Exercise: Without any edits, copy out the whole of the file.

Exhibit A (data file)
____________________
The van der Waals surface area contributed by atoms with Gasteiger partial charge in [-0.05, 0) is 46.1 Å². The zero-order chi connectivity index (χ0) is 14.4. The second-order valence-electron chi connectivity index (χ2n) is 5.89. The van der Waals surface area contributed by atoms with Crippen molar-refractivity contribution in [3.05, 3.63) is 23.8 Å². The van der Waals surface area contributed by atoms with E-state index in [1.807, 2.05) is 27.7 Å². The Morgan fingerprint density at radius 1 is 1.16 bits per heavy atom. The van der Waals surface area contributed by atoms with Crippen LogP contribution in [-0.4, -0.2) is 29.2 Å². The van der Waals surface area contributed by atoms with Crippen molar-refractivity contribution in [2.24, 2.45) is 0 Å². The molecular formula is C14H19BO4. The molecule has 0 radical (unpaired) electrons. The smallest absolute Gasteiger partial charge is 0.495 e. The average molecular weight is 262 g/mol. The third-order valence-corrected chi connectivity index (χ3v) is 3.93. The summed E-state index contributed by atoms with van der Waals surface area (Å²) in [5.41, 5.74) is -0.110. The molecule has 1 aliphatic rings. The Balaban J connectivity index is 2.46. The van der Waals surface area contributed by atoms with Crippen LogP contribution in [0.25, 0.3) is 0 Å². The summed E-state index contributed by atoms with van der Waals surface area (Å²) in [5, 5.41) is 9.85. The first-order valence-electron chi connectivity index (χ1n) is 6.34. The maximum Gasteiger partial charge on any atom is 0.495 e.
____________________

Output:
The van der Waals surface area contributed by atoms with Gasteiger partial charge in [-0.05, 0) is 46.1 Å². The zero-order chi connectivity index (χ0) is 14.4. The second-order valence-electron chi connectivity index (χ2n) is 5.89. The van der Waals surface area contributed by atoms with Crippen molar-refractivity contribution in [3.05, 3.63) is 23.8 Å². The van der Waals surface area contributed by atoms with E-state index in [1.807, 2.05) is 27.7 Å². The Morgan fingerprint density at radius 1 is 1.16 bits per heavy atom. The van der Waals surface area contributed by atoms with Crippen LogP contribution in [-0.4, -0.2) is 29.2 Å². The van der Waals surface area contributed by atoms with Crippen molar-refractivity contribution in [2.24, 2.45) is 0 Å². The molecular formula is C14H19BO4. The molecule has 0 radical (unpaired) electrons. The smallest absolute Gasteiger partial charge is 0.495 e. The average molecular weight is 262 g/mol. The third-order valence-corrected chi connectivity index (χ3v) is 3.93. The summed E-state index contributed by atoms with van der Waals surface area (Å²) in [5.41, 5.74) is -0.110. The molecule has 1 aliphatic rings. The Balaban J connectivity index is 2.46. The van der Waals surface area contributed by atoms with Crippen LogP contribution in [0.25, 0.3) is 0 Å². The summed E-state index contributed by atoms with van der Waals surface area (Å²) in [5, 5.41) is 9.85. The first-order valence-electron chi connectivity index (χ1n) is 6.34. The maximum Gasteiger partial charge on any atom is 0.495 e.